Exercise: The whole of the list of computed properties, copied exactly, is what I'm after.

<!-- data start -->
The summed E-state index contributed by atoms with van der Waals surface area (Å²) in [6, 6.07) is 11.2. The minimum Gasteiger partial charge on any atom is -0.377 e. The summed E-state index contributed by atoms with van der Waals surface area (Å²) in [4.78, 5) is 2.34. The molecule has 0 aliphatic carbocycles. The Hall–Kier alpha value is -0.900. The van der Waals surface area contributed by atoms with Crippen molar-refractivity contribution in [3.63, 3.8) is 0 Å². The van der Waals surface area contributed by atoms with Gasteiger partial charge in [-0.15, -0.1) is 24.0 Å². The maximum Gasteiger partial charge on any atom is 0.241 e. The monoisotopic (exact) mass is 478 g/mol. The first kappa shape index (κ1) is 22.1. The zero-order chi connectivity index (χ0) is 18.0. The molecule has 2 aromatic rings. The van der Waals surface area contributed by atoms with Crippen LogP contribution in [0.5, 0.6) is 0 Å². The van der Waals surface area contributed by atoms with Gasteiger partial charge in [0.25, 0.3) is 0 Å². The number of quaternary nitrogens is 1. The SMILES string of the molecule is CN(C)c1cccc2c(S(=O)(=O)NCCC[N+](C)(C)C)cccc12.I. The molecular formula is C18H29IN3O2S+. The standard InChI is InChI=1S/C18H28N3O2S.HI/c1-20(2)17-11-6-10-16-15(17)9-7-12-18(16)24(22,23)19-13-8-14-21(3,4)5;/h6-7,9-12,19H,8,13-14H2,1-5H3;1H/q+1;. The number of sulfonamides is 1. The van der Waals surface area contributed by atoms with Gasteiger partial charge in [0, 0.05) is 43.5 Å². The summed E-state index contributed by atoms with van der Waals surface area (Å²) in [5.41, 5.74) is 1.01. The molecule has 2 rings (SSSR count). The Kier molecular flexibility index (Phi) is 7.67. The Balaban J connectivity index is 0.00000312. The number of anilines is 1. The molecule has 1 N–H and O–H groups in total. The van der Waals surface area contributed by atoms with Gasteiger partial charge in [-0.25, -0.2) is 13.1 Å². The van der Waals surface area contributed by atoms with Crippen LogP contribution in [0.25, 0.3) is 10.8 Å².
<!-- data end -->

The summed E-state index contributed by atoms with van der Waals surface area (Å²) in [6, 6.07) is 11.2. The minimum Gasteiger partial charge on any atom is -0.377 e. The summed E-state index contributed by atoms with van der Waals surface area (Å²) in [4.78, 5) is 2.34. The molecule has 0 aliphatic carbocycles. The Hall–Kier alpha value is -0.900. The van der Waals surface area contributed by atoms with Crippen molar-refractivity contribution in [3.63, 3.8) is 0 Å². The van der Waals surface area contributed by atoms with Gasteiger partial charge in [-0.15, -0.1) is 24.0 Å². The maximum Gasteiger partial charge on any atom is 0.241 e. The monoisotopic (exact) mass is 478 g/mol. The first kappa shape index (κ1) is 22.1. The zero-order chi connectivity index (χ0) is 18.0. The molecule has 2 aromatic rings. The van der Waals surface area contributed by atoms with Crippen LogP contribution in [0.5, 0.6) is 0 Å². The van der Waals surface area contributed by atoms with Gasteiger partial charge in [0.25, 0.3) is 0 Å². The number of quaternary nitrogens is 1. The SMILES string of the molecule is CN(C)c1cccc2c(S(=O)(=O)NCCC[N+](C)(C)C)cccc12.I. The molecular formula is C18H29IN3O2S+. The standard InChI is InChI=1S/C18H28N3O2S.HI/c1-20(2)17-11-6-10-16-15(17)9-7-12-18(16)24(22,23)19-13-8-14-21(3,4)5;/h6-7,9-12,19H,8,13-14H2,1-5H3;1H/q+1;. The number of sulfonamides is 1. The van der Waals surface area contributed by atoms with Gasteiger partial charge in [0, 0.05) is 43.5 Å². The summed E-state index contributed by atoms with van der Waals surface area (Å²) in [5.41, 5.74) is 1.01. The molecule has 2 rings (SSSR count). The Kier molecular flexibility index (Phi) is 7.67. The Balaban J connectivity index is 0.00000312. The number of anilines is 1. The molecule has 1 N–H and O–H groups in total. The van der Waals surface area contributed by atoms with Gasteiger partial charge in [-0.25, -0.2) is 13.1 Å². The van der Waals surface area contributed by atoms with Crippen LogP contribution in [0.25, 0.3) is 10.8 Å².